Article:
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Monday, October 25, 2021

Qatar cabinet approves draft privacy law to curb spam messages on phones


Photo for illustrative purposes only.
Photo for illustrative purposes only.

In the latest effort to stop spam from pestering Qatar residents, local authorities are working on a new law that would make it harder for companies to send out marketing messages via email or SMS without running into legal trouble.

The new restrictions come in the form of a data privacy law, a draft of which was approved by the country’s cabinet yesterday. The legislation protects personal information that’s either collected or processed electronically, and has now been referred to the Advisory (Shura) Council.

Mobile spam
Mobile spam

One of the specific provisions contained in the law is a ban on sending direct marketing messages electronically without obtaining an individual’s “prior consent,” according to a statement from QNA.

Based on similarly worded provisions in other countries, this suggests that customers would have to explicitly opt-in and agree to receive marketing messages from companies.

In the UK for example, the Information Commissioner’s Office urges organizations to keep records, such as checked-off opt-in boxes, showing that consent was clearly and knowingly given by individuals.

However, the UK also has “soft opt-in” provisions that allow companies to send marketing messages about their own products or services to existing customers if they’ve collected an individual’s contact details during the course of a sale.

It’s not clear if Qatar’s new law will have similar features.

If so, the measures would help tackle some existing problems, as many residents complain that they receive unsolicited text messages from companies with which they have no relationship.

Blocking senders

According to a previous statement from Qatar’s largest telecom firm, Ooredoo, many residents start receiving unwanted SMS marketing messages after voluntarily giving their mobile numbers upon request to cashiers or when filling out contest entry forms:

“Customers go shopping, and when the cashier asks to fill in a form to either sign up for their loyalty program, be notified of discounts, add a phone number and email to account right before payment, customers give their mobile number.

If the retailer is part of a large chain, that number is then passed on to all their retailers. This is one of the primary ways customers end up getting Spam SMS from these companies.”

Ooredoo customers already on such lists can SMS the message “Unsub CompanyName” to 92600 to block particular users. Additionally, Ooredoo’s mobile app has a feature that allows users to block senders by their phone numbers or company names.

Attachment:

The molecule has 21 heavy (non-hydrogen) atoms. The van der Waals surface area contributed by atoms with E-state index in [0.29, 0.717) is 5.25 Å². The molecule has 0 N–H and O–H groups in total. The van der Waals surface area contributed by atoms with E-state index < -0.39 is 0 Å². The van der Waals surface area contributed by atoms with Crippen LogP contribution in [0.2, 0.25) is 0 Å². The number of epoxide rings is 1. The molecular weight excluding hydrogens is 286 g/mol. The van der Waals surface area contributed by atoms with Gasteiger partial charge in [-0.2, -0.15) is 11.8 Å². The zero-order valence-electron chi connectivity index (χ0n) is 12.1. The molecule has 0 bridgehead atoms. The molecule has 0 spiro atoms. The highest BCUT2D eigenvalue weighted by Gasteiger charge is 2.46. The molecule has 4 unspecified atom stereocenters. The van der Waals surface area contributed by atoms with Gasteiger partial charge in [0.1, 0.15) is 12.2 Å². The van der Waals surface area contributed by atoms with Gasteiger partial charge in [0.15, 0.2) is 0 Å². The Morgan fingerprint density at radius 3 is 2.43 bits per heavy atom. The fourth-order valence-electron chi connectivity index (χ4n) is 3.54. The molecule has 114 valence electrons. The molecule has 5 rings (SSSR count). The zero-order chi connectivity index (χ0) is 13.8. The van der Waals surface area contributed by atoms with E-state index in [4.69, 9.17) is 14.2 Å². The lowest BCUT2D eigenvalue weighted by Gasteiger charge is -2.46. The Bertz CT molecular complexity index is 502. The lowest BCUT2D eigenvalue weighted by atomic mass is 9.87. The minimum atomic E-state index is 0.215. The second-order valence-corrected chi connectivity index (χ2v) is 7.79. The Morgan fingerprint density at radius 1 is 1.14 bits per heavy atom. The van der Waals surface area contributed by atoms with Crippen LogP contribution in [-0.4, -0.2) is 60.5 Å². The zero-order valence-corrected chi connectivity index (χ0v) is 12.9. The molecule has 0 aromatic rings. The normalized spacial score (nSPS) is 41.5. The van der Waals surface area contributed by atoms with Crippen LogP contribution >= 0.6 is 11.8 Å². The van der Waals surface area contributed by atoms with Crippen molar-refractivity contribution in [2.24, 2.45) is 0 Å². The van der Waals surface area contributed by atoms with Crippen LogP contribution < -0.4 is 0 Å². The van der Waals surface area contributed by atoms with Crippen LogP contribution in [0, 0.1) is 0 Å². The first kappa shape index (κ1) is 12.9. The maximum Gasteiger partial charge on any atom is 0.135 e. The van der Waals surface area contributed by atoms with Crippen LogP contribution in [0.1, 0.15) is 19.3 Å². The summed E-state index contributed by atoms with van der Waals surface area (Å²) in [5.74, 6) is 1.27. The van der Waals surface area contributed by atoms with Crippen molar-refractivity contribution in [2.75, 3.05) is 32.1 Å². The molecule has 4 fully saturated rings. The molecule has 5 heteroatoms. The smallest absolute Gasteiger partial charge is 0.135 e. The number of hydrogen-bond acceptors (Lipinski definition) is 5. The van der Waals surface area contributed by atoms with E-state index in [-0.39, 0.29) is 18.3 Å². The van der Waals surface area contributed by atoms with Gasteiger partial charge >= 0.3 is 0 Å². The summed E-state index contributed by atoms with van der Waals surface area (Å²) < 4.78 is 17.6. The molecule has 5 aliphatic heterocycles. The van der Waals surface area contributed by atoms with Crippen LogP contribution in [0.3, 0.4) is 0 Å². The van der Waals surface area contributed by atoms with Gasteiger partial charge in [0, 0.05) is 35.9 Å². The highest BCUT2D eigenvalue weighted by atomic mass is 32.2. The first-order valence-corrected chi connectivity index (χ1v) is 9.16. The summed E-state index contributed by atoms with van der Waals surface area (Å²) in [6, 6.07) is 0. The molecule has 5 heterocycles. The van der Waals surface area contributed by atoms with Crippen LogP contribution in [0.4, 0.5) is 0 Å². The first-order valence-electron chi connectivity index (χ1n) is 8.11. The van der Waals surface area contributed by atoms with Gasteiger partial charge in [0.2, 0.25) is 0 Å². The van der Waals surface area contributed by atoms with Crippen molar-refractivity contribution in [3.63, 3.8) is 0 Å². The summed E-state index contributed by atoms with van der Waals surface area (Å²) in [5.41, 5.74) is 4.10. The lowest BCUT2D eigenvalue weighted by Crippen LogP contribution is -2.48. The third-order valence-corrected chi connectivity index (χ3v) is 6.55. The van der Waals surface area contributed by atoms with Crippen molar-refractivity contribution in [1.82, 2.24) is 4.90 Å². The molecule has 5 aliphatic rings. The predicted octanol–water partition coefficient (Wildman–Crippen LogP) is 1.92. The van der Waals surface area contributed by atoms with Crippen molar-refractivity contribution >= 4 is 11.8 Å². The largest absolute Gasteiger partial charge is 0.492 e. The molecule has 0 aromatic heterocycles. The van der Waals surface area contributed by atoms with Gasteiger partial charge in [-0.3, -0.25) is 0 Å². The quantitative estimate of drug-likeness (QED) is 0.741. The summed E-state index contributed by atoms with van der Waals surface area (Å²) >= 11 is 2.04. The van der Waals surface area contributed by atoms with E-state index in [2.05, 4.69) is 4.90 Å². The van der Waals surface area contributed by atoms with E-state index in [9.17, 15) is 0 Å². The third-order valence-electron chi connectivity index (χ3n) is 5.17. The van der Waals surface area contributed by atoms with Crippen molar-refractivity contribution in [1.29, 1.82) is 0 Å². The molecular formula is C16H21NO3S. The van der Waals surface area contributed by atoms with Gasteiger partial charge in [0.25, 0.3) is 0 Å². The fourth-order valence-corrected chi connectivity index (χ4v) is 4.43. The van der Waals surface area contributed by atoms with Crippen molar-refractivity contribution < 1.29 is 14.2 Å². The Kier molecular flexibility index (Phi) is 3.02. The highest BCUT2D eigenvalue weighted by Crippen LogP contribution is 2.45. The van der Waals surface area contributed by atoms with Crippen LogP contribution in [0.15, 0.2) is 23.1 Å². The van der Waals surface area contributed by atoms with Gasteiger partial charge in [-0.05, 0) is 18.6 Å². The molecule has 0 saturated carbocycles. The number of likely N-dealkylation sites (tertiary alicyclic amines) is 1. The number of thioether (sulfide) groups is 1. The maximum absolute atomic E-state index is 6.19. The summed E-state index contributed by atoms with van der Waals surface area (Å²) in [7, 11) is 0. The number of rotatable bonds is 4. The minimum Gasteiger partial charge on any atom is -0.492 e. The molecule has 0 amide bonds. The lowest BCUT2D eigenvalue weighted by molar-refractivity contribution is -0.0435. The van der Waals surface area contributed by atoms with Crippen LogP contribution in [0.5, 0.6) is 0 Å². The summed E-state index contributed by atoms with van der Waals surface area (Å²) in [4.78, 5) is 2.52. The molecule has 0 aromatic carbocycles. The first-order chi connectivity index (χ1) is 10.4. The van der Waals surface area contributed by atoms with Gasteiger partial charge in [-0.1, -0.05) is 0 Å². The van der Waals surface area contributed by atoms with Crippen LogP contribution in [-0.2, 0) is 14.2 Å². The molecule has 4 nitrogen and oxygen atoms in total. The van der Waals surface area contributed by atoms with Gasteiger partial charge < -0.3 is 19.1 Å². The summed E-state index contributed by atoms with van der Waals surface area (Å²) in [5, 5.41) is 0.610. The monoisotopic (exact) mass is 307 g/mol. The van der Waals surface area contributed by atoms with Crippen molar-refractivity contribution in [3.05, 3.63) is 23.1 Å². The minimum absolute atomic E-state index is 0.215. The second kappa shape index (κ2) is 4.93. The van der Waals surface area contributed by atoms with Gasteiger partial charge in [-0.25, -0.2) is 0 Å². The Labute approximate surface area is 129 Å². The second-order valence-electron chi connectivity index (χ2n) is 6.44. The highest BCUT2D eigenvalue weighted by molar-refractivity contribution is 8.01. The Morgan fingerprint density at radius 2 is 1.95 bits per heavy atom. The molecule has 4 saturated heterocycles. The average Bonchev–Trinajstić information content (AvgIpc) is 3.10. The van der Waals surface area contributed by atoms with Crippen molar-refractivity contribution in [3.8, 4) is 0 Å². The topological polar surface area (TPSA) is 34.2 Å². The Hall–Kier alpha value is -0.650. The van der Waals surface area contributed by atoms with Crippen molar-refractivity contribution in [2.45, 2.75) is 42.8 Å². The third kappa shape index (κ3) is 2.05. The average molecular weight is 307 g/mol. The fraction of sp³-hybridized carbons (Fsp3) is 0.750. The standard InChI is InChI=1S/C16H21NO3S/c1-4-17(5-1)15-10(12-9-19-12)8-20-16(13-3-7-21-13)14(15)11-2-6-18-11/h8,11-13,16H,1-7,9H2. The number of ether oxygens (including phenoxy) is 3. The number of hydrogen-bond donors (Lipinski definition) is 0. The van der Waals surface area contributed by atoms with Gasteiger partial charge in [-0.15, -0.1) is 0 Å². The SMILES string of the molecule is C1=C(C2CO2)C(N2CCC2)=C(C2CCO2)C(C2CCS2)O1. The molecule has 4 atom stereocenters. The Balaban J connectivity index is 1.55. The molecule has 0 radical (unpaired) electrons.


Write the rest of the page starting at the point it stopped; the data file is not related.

Vodafone Qatar customers, meanwhile, can block an unknown or spamming sender via Vodafone’s helpline (111) or website.

However, it’s trickier for telecom firms to tackle spam sent through social media apps, which is an emerging source of frustration for some residents:

Ooredoo suggested using features within WhatsApp to block unwanted senders.

Separately, Qatar’s telecom watchdog – the Communications Regulatory Authority – said in May that it was drafting a code of conduct to strengthen the current guidelines for companies that use text/SMS messages and applications such as WhatsApp, Viber and Skype to reach customers.

Sensitive information

The provisions within the data protection law endorsed by the cabinet yesterday are expected to go beyond direct marketing.

There will also be stipulations that give individuals rights over the privacy of their personal data as well as obligations on the entities that control and process that information, according to QNA.

In 2013, ictQatar representatives were quoted as saying that the legislation – in the works since at least 2011 – would focus on protecting information regarding children, location data and sensitive personal information like religious affiliation and medical conditions.

Photo for illustrative purposes only.
Photo for illustrative purposes only.

More recently, law enforcement officials have also handled cases involving the increasing amount of personal data that many residents keep on their smartphones.

In 2014, the Ministry of Interior said it had arrested 35 men working at local phone shops who were caught copying photos and videos stored on customers’ phones without their knowledge.

A statement issued at the time said the suspects had been charged with blackmail and extortion and stated that copying images from another person’s mobile devices without their permission “is a punishable crime.”

However, there was no mention of the individuals being charged with breaching Qatar’s privacy laws or other legal provisions aimed at protecting personal data.


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